Statutory demands in the British Virgin Islands have long been a useful option for creditors of defaulting companies. Properly utilised, they either secure payment of the outstanding debt or provide the creditor with the benefit of a statutory presumption of insolvency to assist in their application to appoint a liquidator over the company.
However, in the light of the recent decisions in Rangecroft Ltd v Lenox International Holdings Ltd 1 and IS Investment Fund Segregated Portfolio Company v Fair Cheerful Ltd 2 a reassessment is required as to whether the procedure is truly optional.
The Court in Lenox International highlighted the importance of following the "two-step process" to wind up a company on the basis of its insolvency. In its view, the creditor should first serve a statutory demand before then issuing an application for the appointment of a liquidator. Although the Court recognised that a creditor is not obliged to serve a statutory demand, it went on to make it clear that the Court did not encourage proceeding without a statutory demand and asked whether there was a "good reason" for "failing" to serve a statutory demand. The underlying rationale was informed by a desire to prevent the debtor from being prejudiced by the creditor's failure to serve a statute demand in the context of an arbitration clause of disputed effect. In the Court's view, the "two-step process" provided an important safeguard for the company.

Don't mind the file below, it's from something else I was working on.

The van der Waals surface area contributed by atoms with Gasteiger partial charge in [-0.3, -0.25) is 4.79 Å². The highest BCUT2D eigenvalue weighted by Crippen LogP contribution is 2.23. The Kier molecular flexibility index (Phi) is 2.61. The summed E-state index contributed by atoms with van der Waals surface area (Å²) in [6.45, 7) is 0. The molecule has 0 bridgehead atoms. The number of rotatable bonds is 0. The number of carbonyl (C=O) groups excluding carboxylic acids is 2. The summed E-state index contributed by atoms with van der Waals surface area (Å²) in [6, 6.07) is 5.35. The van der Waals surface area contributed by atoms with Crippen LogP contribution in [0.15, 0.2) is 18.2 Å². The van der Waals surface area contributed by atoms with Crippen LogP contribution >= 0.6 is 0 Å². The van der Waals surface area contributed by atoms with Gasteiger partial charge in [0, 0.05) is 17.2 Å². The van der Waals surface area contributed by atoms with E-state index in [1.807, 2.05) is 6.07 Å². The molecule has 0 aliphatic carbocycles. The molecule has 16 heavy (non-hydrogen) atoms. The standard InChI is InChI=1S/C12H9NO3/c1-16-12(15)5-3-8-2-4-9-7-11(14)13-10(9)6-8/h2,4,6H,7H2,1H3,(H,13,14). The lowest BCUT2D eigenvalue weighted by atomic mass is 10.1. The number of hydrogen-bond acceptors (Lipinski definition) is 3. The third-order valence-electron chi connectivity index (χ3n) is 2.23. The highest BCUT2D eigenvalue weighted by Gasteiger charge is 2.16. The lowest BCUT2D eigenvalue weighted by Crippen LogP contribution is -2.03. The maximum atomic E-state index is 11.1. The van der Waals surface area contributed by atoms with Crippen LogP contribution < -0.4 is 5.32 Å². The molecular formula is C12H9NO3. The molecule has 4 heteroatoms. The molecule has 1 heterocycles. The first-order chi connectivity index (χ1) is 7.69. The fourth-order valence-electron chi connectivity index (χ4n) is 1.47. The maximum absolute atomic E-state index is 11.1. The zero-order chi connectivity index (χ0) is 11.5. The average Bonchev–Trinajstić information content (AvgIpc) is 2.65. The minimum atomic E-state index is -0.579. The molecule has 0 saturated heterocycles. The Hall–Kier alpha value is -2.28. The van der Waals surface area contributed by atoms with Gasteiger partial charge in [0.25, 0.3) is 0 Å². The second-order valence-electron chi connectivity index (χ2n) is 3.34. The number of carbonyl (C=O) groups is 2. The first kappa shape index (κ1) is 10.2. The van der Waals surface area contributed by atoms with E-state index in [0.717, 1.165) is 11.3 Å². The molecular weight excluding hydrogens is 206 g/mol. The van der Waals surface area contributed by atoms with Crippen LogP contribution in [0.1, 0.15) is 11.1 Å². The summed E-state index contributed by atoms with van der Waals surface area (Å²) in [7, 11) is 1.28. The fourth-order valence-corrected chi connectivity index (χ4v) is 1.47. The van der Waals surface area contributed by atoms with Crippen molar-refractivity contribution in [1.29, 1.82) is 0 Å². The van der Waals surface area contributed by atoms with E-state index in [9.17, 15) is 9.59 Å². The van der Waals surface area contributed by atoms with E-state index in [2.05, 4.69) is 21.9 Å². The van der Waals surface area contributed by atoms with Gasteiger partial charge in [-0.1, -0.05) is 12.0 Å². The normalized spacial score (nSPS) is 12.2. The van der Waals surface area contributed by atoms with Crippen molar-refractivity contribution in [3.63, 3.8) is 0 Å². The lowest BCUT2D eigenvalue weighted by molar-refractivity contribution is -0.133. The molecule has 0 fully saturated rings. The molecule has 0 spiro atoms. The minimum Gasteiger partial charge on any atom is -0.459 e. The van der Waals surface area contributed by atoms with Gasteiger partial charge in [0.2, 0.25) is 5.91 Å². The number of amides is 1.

This marks a shift in approach and language which was also echoed in Fair Cheerful. In circumstances where a creditor may be called to upon to explain its "failure" to serve a statutory demand, it is arguable that the procedure is no longer truly optional in the traditional sense. Rather, the reasoning in Lenox International and Fair Cheerful suggests that the statutory demand route should be regarded as the default position and sounds a note of caution that a creditor will be required to justify electing to proceed directly to an application to appoint a liquidator without first serving a statutory demand.
This will be unwelcome news to creditors who previously would often proceed directly to an application to appoint a liquidator. It is likely to result in an increased use of the statutory demand procedure and, as a result, more disputes coming before the BVI Court by way of application to set aside a statutory demand, as opposed to at the stage of a contested application to appoint a liquidator.
1 BVIHC (COM) No 37 of 2020, unreported, 6 July 2020
2 BVIHC (COM) 2020/0034, unreported, 16 July 2020
Originally published 20 July 2020.
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